5) Perspective is everything- I originally set the goaI that I would sell 10,000 copies of my collective books in a year. I guess I didn’t necessarily mean the first year…or the second. Well, maybe I was just being optimistic. I could have been disappointed when I didn’t meet my mark in 2012, but it didn’t really phase me. Mainly because I knew that if I had sold 5,000 the first year, the second five would come eventually. I still haven’t quite reached the 10K mark yet (there will be cake when I do!). But I consider every sale, every contest win, positive review, or reader comment a measure of success. Most importantly, my level of enjoyment with the process is my biggest measure of success these days. I keep a copy of each of my books close at hand to remind me of what I’ve accomplished in just two short years.

There is so much more that I’ve learned, but I’d have to write a book to contain it all and my publishing schedule is booked for the foreseeable future. So instead of me blabbering on about my toddler years, why don’t you guys tell me about your journey.

How long have you been writing?  What has it taught you? Have you made the leap into the publishing world? How’s that going for you? Let’s chat!

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18 thoughts on “It’s my second Indie birthday!”

  1. Paula, congratulations and happy birthday, your picture is adorable and your accomplishments are amazing. Your post reminds me of something I always try to remember, although I make my bed everyday, believe it or not, there’s always time to make it. It does take time to build a business, you choose how and when to build. The biggest plus of all. . . you are your own boss. You make all the decisions and decide who you will ask along on the ride. Watching you over these past two has been an inspiration. Thank you.

    1. Thanks Carole. There are a ton of blogs about Indie publishing how to’s, what not to do’s, and where it all can lead. The amount of information is overwhelming, even for me . I’m definitely a fan of stepping back and trying to see the big picture and not getting too attached to the outcome.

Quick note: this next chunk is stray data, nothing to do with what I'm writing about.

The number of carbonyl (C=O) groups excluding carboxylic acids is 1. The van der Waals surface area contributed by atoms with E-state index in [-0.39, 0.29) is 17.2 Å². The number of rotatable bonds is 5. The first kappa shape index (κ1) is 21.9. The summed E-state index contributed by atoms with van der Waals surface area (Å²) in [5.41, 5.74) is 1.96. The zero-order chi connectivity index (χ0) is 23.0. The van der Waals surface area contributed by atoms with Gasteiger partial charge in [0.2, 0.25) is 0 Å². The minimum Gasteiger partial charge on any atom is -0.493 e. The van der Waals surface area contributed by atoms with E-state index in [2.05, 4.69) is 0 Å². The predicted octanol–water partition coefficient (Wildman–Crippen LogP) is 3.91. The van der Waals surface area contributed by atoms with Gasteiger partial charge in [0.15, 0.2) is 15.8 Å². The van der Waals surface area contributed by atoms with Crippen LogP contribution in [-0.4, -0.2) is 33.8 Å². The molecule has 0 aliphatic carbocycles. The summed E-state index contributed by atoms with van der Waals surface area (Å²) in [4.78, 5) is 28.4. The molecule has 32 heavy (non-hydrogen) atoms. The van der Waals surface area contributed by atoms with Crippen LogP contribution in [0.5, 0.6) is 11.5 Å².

Long tail sales depend on the quantity of quality products an author can produce and how well they can market their books. All of it simply takes time and consistent effort. No need to lose my head over it:-) I mostly feel like Dorrie the fish these days, I “just keep swimmin’.

  2. Hi PJ, happy second birthday! 🙂 I am not an indie writer, but I’ve been writing seriously for 7 years and my first novel is coming out in December. I think all of your advice works for me too. The one I’m working on right now is “relax and breathe.” If I don’t do that, then I’ll miss some of the joy along the journey.

    1. Congrats on the upcoming release, Lynn! Persistence definitely pays off. And yes, the relax and breathe technique is most helpful in staying balanced. Best of luck and thanks for visiting with me!

  3. Hi PJ, It’s fun to read how you feel about your experiences two years later. Give yourself a big pat on the back and enjoy every minute of this fabulous journey we call indie publishing! Congratulations and thanks for sharing!

    1. Thank you, Gemma. It’s been a fun (if not bumpy) ride. I’m looking forward to many more years of sharing my stories with readers and meeting wonderful people along the way. Maybe someday I’ll be able to say I’ve put in my time and see the monetary return we all are striving for. I have another fifteen years to go before I’ll need to fund my retirement, LOL.